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4 Reasons Make You Adopt an Older Cat

4 reasons make you adopt an older cat

There’s nothing more endearing than a kitten. But they also can be nonstop dynamos, frustrating to predict and a magnet for trouble. Although kittens can be wonderful fun, nothing matches the deep bond we have developed with our old cat buddies over a period of years.

Older Cats Advantages

Mature cats have many advantages over kittens. Probably the biggest advantage is that together you have created a partnership, and already know each other and have adjusted to individual needs and foibles. All the hard work is done. She’s been trained to scratch the scratching post and uses the litter box. You trust her not to swing from the drapes or empty the potted palm while you’re away.

She’s learned to wake you promptly at 6:45 for work and meets you at the door each evening. She no longer climbs the Christmas tree, unrolls the toilet paper, and only rearranges your sock drawer if you’re gone overnight and she’s lonely.

She stopped hiding the kids’ stuffed animals, and settles for the toy squeaky mouse she’s carried around like a teddy bear since you brought her home ten years ago. She reminds you when it’s time for a pill and afternoon nap—for both of you.

Older Cats Are Better for Children

And she acts like the new grandbaby is her own kitten, and showers the infant with attention, gentle play, and protective care—dropping favorite cat toys in the crib, and even putting up with toddler tail tugs with a patient feline purr. Countless children have learned to walk while reaching for the tempting tail of a feline friend.

In fact, one of the best ways to introduce young children to the positive aspects of cats is with a calm, patient adult animal. Parents already have their hands full dealing with infants and toddlers, and don’t need the added stress of an in-your-face kitten. Children can share birthdays with the aging cat and still be relatively young when she enters her golden years. It’s not unusual for young people to say that one special cat has always been a part of their life—and in times of family crises or emotional upset, the cat can ease the tension and help heal the pain simply by being there to pet and talk to. A broken heart, disagreements with siblings or parents, even physical or emotional trauma can all be helped by the mere presence of a cat that the child loves.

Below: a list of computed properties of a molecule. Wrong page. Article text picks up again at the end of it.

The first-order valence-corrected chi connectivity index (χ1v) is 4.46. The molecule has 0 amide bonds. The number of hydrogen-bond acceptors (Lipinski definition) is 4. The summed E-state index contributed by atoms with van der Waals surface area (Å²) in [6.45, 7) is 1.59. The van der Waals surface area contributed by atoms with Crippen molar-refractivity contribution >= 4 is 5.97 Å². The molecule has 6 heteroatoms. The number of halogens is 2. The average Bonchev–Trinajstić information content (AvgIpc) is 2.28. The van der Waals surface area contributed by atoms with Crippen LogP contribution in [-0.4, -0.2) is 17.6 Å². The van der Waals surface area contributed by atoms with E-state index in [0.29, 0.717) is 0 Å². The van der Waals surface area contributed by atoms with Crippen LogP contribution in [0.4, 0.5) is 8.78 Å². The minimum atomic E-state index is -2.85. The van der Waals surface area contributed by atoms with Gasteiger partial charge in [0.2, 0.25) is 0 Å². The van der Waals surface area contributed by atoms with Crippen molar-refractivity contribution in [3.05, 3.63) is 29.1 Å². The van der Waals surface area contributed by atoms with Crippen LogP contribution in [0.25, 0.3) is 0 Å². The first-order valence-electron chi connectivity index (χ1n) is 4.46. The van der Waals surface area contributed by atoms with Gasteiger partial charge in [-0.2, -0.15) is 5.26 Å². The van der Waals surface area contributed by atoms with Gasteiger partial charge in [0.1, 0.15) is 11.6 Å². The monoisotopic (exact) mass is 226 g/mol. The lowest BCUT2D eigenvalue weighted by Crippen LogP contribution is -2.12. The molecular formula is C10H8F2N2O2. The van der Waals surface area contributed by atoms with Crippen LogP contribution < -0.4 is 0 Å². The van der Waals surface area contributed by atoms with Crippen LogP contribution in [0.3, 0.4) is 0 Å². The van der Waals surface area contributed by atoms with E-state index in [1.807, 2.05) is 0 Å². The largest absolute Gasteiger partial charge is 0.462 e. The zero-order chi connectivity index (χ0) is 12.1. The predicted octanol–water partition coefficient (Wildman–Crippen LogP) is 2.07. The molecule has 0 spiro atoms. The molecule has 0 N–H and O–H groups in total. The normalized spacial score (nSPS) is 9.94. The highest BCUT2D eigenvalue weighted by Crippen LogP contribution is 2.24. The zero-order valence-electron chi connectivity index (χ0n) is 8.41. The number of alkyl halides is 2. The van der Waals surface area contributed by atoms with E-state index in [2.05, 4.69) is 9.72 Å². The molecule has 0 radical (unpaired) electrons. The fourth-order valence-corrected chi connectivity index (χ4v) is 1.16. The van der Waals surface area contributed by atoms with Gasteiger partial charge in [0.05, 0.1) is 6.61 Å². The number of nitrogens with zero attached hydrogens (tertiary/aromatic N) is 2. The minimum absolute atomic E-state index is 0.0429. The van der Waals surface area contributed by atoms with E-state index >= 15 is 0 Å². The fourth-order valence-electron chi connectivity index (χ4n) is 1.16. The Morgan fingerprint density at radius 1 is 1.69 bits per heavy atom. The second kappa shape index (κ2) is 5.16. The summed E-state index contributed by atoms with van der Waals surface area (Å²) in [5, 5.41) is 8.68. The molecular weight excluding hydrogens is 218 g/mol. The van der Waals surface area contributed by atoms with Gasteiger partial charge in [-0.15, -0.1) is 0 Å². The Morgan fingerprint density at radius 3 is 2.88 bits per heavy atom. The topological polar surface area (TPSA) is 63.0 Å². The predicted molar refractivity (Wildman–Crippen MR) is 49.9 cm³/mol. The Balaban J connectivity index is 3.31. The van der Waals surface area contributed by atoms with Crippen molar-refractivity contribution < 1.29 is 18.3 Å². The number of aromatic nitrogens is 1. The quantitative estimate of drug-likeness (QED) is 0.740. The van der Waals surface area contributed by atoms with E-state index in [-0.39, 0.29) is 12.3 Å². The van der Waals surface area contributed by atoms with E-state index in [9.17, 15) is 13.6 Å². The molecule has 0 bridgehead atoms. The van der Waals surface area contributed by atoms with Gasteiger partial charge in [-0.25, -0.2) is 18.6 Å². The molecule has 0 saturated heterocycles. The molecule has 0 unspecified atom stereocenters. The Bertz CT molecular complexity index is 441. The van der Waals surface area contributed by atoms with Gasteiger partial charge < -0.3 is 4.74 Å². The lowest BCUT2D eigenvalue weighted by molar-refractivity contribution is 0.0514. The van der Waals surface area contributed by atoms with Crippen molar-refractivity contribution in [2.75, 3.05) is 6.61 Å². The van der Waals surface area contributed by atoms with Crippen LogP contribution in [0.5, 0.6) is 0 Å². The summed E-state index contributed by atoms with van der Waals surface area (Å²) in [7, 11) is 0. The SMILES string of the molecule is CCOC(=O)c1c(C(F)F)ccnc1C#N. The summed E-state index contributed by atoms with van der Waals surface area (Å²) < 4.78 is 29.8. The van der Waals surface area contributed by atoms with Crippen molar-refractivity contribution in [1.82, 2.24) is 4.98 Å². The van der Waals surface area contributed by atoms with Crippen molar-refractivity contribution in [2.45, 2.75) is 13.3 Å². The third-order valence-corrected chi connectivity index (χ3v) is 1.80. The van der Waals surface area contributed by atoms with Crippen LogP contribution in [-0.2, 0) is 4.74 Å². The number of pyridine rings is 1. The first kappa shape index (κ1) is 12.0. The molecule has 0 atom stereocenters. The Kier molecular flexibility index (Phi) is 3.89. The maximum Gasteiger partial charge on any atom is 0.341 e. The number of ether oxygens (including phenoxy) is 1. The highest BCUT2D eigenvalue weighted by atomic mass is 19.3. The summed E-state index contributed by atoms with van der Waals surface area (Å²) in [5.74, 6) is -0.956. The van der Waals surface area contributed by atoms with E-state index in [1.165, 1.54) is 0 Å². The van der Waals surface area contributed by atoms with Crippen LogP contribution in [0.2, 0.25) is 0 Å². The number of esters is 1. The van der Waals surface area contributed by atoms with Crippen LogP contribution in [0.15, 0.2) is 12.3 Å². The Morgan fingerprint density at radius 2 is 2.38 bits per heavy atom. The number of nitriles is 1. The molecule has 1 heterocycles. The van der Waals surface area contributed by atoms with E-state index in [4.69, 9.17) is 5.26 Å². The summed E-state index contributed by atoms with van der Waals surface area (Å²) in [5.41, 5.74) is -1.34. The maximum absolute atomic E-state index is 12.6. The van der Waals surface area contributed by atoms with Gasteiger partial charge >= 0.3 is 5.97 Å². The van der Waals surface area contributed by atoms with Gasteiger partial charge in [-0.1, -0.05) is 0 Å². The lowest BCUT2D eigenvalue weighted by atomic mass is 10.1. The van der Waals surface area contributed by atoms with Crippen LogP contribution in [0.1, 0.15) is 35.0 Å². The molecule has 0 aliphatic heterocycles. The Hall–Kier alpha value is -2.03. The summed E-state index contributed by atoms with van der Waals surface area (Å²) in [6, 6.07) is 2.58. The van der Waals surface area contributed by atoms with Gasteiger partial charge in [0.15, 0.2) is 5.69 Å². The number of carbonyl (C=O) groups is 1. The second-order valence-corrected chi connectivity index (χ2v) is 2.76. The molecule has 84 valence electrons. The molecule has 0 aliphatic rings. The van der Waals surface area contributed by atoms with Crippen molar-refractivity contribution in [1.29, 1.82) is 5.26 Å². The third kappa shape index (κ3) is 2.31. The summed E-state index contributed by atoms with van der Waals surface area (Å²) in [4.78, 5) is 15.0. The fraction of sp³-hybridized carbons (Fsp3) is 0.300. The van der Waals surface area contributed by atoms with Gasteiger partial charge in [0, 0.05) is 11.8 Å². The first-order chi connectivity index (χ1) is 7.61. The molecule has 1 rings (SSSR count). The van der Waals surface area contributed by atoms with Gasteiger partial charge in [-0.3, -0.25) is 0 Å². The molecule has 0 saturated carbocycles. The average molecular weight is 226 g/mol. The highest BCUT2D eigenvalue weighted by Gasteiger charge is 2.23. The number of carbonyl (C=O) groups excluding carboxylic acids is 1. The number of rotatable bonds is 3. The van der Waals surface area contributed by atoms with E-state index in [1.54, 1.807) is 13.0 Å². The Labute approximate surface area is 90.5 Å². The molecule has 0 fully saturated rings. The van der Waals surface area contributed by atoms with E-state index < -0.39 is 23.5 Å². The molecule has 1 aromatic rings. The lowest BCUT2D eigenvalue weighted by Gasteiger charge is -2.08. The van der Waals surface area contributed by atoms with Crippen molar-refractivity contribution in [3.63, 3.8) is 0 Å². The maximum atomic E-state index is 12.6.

An older cat can be a stabilizing influence on children, teach responsibility and empathy for other living creatures, and even act as a social bridge toward making friends with their peers. For example, a child shy of interacting with other children because of a perceived disability often comes out of her shell when accompanied by a furry friend–the cat remains the focus of interaction rather than the child’s “different” look or behavior. Older cats often are ideal for such relationships, because they aren’t as active as younger cats, may be more patient and have learned what to expect. There’s a benefit to the old cat, too—playing and interacting with children keeps the kitty brain and body active and youthful.

Health Benefits of Owning A older Cat

The advantages of loving an older cat are not limited to children. Studies have shown that contact with cats offers great physical and emotional health benefits to people, from children and adolescents to adults and senior citizens. Couples whose children have left for college and are recent empty nesters can receive great comfort by the presence of a furry companion. People of any age who lose a spouse from divorce or death—but particularly older owners—benefit greatly from a cat’s nonjudgmental love. For instance, petting a cat lowers the blood pressure; and caring for a cat gives owners a purpose to concentrate on beyond the hurt and pain. Playing with and grooming the cat, shopping for litter and food, giving medicine to an old kitty friend, keeps people connected to the world and other people around them.

And because the pets that we love are good for human health, just having a cat around can reduce the trips owners take to their own doctors. Some physicians recommend that heart attack survivors keep a pet because it increases their survival.
People of all ages, whose human family members live far away, become even more emotionally dependent on the cat.

Older Cats Understand Your Feelings

Prolonging the cat’s life touches on a host of social and emotional issues.  Cats who have spent a decade or more with us have learned what we like and expect—and we’ve learned to anticipate the senior cat’s needs, likes, and dislikes. Over the span of years, we build and then enjoy a comfortable companionship together. Our aging pets share with us our life experiences, successes, and failures, joys, and sorrows, and they represent milestones in our lives, says Signe Beebe, DVM, a veterinary acupuncturist and herbologist practicing in Sacramento. They may have celebrated with us when we graduated from school, married, and had children or grandchildren—or comforted us when we divorced, retired, or lost a spouse.

They have been there for us, through everything. The more time we spend together, the greater our affection grows. Our compassion, love, and empathy for each other reach a depth that has no parallel in human existence.

“We share our secret souls with our pets in ways we wouldn’t dare with another human being,”
“We’re human beings, and love is love. Love for a pet is no different than love for another human being.”

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